Acting AG Whitaker Testifies On Capitol Hill
DAVID GREENE, HOST:
Acting U.S. Attorney General Matthew Whitaker says he has not spoken with President Trump about the special counsel investigation. But Whitaker also told the House Judiciary Committee this morning he won't speak about his conversations with the president, either. NPR's justice reporter Ryan Lucas is here to talk about Whitaker's testimony this morning. Hi there, Ryan.
RYAN LUCAS, BYLINE: Good morning.
GREENE: All right. Let's just step back. Whitaker, actually, in his role as acting AG - he oversees the special counsel Robert Mueller, right?
LUCAS: That's right. He is technically the man overseeing it. He was advised by career ethics officials at the Justice Department that there was not an actual conflict of interest that would require him to recuse himself. But they did say that Whitaker's past comments about the Russia investigation before he joined the Justice Department could raise reasonable questions about his impartiality. That could raise an appearance of a conflict of interest. Whitaker ultimately decided not to step aside. It was a close call. But while Whitaker has oversight of the probe at the 30,000-foot level - he says he's been briefed on it - the Justice Department says that the investigation continues to be managed by Deputy Attorney General Rod Rosenstein.
GREENE: But his statements about the special counsel's office is what had Democrats worried and one reason they really wanted to bring him into committee.
LUCAS: Absolutely. There were questions about why he was picked to be the acting attorney general after being the chief of staff for the previous attorney general, Jeff Sessions. A lot of the public statements that Whitaker made before joining the Justice Department have caught the eyes of Democrats. Whitaker, for example, argued that Mueller's investigation was perhaps ranging too far afield. He said that examining the president's personal finances would be a red line, which is certainly something that President Trump himself has said. And Whitaker also suggested that the special counsel's resources could be squeezed to limit the investigation. Now today Whitaker defended his time atop the Justice Department. He says he has not interfered in the Russia investigation in any way. And he says nothing improper has happened with the Mueller probe under his watch.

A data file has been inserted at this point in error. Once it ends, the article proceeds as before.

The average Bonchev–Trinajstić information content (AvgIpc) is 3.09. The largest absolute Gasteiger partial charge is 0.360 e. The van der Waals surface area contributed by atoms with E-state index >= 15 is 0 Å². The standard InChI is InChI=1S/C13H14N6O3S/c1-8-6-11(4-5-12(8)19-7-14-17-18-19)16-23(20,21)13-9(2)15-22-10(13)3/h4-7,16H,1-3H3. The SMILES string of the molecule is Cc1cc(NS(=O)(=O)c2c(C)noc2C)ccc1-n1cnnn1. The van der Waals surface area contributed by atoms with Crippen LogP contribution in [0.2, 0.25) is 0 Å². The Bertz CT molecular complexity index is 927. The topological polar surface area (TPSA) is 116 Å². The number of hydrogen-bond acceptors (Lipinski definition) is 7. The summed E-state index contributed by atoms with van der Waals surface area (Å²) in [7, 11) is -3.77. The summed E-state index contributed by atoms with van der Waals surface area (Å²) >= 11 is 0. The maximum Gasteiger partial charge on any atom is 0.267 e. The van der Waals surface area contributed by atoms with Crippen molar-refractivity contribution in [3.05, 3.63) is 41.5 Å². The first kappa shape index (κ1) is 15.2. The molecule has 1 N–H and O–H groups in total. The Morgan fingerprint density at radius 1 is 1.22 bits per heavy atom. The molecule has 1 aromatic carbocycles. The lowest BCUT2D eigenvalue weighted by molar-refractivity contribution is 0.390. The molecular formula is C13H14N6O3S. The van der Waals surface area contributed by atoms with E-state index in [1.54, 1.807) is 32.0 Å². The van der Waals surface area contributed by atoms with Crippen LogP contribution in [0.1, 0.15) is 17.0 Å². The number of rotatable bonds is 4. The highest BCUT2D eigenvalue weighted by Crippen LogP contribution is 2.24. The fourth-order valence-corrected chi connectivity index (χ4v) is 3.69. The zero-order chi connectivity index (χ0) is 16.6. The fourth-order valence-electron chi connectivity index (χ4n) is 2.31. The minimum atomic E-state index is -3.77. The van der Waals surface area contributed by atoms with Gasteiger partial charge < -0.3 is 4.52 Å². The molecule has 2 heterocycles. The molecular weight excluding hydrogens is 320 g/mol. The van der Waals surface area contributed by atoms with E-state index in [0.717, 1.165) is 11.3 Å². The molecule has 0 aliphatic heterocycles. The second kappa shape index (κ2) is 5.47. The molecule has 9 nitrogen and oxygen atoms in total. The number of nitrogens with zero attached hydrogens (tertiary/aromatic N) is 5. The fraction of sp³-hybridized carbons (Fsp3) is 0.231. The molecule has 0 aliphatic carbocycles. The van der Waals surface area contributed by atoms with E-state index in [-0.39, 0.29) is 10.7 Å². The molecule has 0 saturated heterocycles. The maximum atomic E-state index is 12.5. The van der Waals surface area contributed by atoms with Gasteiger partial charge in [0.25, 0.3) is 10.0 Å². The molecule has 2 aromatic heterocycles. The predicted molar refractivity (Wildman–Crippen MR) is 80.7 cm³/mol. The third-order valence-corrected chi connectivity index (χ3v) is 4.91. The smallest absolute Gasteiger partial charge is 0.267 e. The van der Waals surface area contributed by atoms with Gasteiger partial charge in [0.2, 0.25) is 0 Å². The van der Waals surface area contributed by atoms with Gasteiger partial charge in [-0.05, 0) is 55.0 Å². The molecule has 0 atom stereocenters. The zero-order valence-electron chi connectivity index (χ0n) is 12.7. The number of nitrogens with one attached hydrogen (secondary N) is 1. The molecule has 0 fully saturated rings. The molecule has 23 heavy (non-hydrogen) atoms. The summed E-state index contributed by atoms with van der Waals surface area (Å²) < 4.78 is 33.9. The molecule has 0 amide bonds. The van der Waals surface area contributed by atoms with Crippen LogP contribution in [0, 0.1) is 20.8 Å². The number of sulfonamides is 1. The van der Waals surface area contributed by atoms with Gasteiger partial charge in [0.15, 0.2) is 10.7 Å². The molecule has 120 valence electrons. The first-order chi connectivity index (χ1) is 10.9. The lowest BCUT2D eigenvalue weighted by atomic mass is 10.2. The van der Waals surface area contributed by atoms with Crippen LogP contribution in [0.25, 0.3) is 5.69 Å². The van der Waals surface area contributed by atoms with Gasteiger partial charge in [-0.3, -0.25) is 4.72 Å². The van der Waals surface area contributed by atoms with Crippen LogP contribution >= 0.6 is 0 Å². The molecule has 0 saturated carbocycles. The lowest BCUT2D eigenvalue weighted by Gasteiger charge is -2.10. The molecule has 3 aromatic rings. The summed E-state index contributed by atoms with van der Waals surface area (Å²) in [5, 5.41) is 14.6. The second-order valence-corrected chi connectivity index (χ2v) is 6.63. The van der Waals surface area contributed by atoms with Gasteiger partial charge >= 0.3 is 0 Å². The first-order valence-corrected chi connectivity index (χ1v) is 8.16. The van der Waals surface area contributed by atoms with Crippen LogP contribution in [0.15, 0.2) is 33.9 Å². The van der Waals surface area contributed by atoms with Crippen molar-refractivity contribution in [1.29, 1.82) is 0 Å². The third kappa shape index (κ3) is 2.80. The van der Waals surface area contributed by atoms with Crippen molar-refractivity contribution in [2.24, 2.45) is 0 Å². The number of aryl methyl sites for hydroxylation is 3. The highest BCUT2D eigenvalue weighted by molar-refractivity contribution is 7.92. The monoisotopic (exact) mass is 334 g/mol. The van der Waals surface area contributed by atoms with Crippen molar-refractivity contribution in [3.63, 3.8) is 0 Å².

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MATTHEW WHITAKER: During my time as leader of the Department of Justice, the department has complied with the special counsel regulations. And there has been no change in how the department has worked with the special counsel's office.
LUCAS: Now, Whitaker also said that the White House has not asked for nor has he provided any commitments about the special counsel's investigation or any other investigation. And he also made clear that he got the job because of his work with the department.
GREENE: You say any other investigation. It's not just the special counsel investigation. I mean, the Justice Department has investigations involving the president's businesses, his inaugural committee. Have those come up?
LUCAS: They have not come up. But you're right. There are a number of other investigations that, in some way, may tie back into the president. There's the Michael Cohen investigation out of the Southern District of New York. That's the president's former fixer and personal lawyer. And then investigations into the presidential inaugural committee - the inaugural committee received a subpoena this week from federal prosecutors in New York. That investigation appears to be in the early stages. But there are questions about the money that the committee raised, where it came from, whether there were any foreign donations, which would be illegal, and how the committee spent this huge amount of money, $107 million that it raised for the inauguration.
GREENE: Now, he's not going to be in the job very long. William Barr is probably going to be sworn in maybe as early as next week as the permanent attorney general. I mean, does that mean this is the only crack this committee has at Whitaker?
LUCAS: This is likely the only crack that this committee will have with Whitaker. That's part of the reason that Democrats were so eager to get him into the hearing today. Now, the Democratic chairman has proposed bringing him back behind closed doors. But, again, that's much harder to do if Whitaker is out of the department.
GREENE: Ryan Lucas covers the Justice Department for us at NPR. Ryan, thanks.
LUCAS: Thank you.
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